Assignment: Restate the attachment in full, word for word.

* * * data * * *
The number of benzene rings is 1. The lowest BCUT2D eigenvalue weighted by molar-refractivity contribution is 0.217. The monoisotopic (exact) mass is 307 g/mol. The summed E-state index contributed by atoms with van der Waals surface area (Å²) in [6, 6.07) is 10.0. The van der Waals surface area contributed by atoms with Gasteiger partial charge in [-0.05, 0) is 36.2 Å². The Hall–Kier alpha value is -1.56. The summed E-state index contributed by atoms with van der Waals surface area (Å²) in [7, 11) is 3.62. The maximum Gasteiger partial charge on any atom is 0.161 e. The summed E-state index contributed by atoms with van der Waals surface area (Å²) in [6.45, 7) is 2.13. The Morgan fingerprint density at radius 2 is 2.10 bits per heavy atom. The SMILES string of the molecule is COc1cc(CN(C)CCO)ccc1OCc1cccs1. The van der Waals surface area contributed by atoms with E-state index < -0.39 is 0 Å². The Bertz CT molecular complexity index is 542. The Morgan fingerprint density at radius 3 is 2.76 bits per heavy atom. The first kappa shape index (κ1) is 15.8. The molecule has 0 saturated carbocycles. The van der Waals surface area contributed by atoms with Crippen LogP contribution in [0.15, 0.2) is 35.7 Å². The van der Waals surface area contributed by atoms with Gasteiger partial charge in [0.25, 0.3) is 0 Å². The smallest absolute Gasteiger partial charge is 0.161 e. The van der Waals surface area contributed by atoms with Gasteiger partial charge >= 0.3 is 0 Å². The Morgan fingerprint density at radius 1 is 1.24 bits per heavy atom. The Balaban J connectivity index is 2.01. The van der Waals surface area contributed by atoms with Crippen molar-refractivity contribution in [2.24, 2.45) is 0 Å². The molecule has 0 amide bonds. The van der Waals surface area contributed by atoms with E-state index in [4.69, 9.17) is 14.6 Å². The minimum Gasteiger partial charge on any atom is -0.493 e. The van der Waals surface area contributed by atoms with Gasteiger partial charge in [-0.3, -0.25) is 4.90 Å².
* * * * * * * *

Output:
The number of benzene rings is 1. The lowest BCUT2D eigenvalue weighted by molar-refractivity contribution is 0.217. The monoisotopic (exact) mass is 307 g/mol. The summed E-state index contributed by atoms with van der Waals surface area (Å²) in [6, 6.07) is 10.0. The van der Waals surface area contributed by atoms with Gasteiger partial charge in [-0.05, 0) is 36.2 Å². The Hall–Kier alpha value is -1.56. The summed E-state index contributed by atoms with van der Waals surface area (Å²) in [7, 11) is 3.62. The maximum Gasteiger partial charge on any atom is 0.161 e. The summed E-state index contributed by atoms with van der Waals surface area (Å²) in [6.45, 7) is 2.13. The Morgan fingerprint density at radius 2 is 2.10 bits per heavy atom. The SMILES string of the molecule is COc1cc(CN(C)CCO)ccc1OCc1cccs1. The van der Waals surface area contributed by atoms with E-state index < -0.39 is 0 Å². The Bertz CT molecular complexity index is 542. The Morgan fingerprint density at radius 3 is 2.76 bits per heavy atom. The first kappa shape index (κ1) is 15.8. The molecule has 0 saturated carbocycles. The van der Waals surface area contributed by atoms with Crippen LogP contribution in [0.15, 0.2) is 35.7 Å². The van der Waals surface area contributed by atoms with Gasteiger partial charge in [0.25, 0.3) is 0 Å². The smallest absolute Gasteiger partial charge is 0.161 e. The van der Waals surface area contributed by atoms with Gasteiger partial charge >= 0.3 is 0 Å². The Morgan fingerprint density at radius 1 is 1.24 bits per heavy atom. The Balaban J connectivity index is 2.01. The van der Waals surface area contributed by atoms with Crippen molar-refractivity contribution in [2.24, 2.45) is 0 Å². The molecule has 0 amide bonds. The van der Waals surface area contributed by atoms with E-state index in [4.69, 9.17) is 14.6 Å². The minimum Gasteiger partial charge on any atom is -0.493 e. The van der Waals surface area contributed by atoms with Gasteiger partial charge in [-0.3, -0.25) is 4.90 Å².